Today (12th March, 2018) is the World Wide Web’s 29th birthday. Sir Tim Berners-Lee (the “inventor of the world-wide web”), in an interview with the Financial Times and in this Web Foundation post has used this anniversary to raise awareness of how the web behemoths Facebook, Google and Twitter are “promoting misinformation and ‘questionable’ political advertising while exploiting people’s personal data”. Whilst I admire hugely Tim Berners-Lee’s universe-denting invention it has to be said he himself is not entirely without fault in the way he bequeathed us with his invention. In his defence, hindsight is a wonderful thing of course, no one could have possibly predicted at the time just how the web would take off and transform our lives both for better and for worse.
If, as Marc Andreessen famously said in 2011, software is eating the world then many of those powerful tech companies are consuming us (or at least our data and I’m increasingly becoming unsure there is any difference between us and the data we choose to represent ourselves by.
Here are five recent examples of some of the negative ways software is eating up our world.
- Fake news stories on Facebook may have swung the US election in favour of Donald Trump.
- Yahoo suffered the greatest data breach in history and only discovered it over three years later.
- Robots are set to eliminate more and more jobs, including the previously relative safe jobs of middle class employees.
- Online ‘trolls’ are forcing more and more women off platforms like Twitter in seemingly unchecked abusive and misogynistic attacks.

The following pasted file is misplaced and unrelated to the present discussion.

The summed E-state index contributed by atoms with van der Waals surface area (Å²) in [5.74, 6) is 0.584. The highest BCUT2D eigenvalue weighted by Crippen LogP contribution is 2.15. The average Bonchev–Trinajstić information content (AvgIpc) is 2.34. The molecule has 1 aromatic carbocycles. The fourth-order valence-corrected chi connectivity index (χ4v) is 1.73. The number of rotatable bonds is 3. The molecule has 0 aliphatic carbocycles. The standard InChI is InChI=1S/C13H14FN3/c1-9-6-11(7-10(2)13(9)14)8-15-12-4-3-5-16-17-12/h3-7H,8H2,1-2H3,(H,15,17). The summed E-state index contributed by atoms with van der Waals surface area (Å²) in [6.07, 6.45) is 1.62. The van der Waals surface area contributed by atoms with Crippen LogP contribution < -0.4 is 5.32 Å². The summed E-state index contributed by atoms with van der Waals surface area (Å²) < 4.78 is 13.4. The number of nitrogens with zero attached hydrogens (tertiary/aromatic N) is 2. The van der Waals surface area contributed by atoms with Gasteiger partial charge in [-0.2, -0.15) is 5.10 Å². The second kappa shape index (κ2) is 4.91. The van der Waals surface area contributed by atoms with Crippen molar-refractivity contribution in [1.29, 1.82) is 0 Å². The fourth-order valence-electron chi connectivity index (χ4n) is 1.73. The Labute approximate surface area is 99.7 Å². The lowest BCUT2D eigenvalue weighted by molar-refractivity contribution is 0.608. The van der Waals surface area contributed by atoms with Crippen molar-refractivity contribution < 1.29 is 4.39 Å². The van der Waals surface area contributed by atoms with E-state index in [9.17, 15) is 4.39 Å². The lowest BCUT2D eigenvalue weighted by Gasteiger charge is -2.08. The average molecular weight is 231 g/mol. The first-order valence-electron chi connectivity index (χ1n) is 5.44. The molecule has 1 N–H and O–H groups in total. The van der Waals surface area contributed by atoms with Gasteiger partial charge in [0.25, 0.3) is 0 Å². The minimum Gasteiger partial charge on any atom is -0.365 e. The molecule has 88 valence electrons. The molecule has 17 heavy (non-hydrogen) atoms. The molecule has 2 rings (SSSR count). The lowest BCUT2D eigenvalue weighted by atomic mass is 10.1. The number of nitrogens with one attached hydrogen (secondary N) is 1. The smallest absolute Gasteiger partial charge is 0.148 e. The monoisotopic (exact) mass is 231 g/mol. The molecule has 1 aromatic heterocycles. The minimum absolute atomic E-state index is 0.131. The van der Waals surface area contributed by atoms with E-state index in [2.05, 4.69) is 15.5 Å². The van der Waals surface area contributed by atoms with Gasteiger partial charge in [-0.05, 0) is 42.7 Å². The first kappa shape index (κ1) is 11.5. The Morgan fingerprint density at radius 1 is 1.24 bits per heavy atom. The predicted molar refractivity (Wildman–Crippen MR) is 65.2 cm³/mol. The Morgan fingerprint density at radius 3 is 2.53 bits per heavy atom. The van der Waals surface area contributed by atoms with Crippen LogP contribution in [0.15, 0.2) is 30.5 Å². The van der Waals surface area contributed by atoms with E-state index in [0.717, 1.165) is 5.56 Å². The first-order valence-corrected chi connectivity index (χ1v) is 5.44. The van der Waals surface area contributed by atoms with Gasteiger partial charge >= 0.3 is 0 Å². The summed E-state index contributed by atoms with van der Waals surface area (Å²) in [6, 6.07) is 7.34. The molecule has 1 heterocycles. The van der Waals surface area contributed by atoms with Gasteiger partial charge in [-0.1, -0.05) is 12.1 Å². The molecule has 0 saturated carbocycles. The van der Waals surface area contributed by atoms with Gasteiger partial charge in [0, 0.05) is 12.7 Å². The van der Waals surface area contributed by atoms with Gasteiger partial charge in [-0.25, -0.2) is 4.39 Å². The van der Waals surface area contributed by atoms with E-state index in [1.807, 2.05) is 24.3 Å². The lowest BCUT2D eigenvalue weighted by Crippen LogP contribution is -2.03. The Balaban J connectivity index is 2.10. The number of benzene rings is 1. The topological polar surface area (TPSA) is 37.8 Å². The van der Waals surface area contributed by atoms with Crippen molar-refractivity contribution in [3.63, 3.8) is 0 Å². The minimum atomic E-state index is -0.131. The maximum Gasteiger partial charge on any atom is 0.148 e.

- Algorithms, created by the likes of Google and Facebook, may be changing the ways we think and act without us even being aware of their existence.
Over the past 40+ years the computer software industry has undergone some fairly major changes. Individually these were significant (to those of us in the industry at least) but if we look at these changes with the benefit of hindsight we can see how they have combined to bring us to where we are today. A world of cheap, ubiquitous computing that has unleashed seismic shocks of disruption which are overthrowing not just whole industries but our lives and the way our industrialised society functions. Here are some highlights for the 40 years between 1976 and 2016.
And yet all of this is just the beginning. This year we will be seeing technologies like serverless computing, blockchain, cognitive and quantum computing become more and more embedded in our lives in ways we are only just beginning to understand. Doubtless the fallout from some of the issues I highlight above will continue to make themselves felt and no doubt new technologies currently bubbling under the radar will start to make themselves known.
I have written before about how I believe that we, as software architects, have a responsibility, not only to explain the benefits (and there are many) of what we do but also to highlight the potential negative impacts of software’s voracious appetite to eat up our world.
This is my 201st post on Software Architecture Zen (2016/17 were barren years in terms of updates). This year I plan to spend more time examining some of the issues raised in this post and look at ways we can become more aware of them and hopefully not become so seduced by those sirenic entrepreneurs.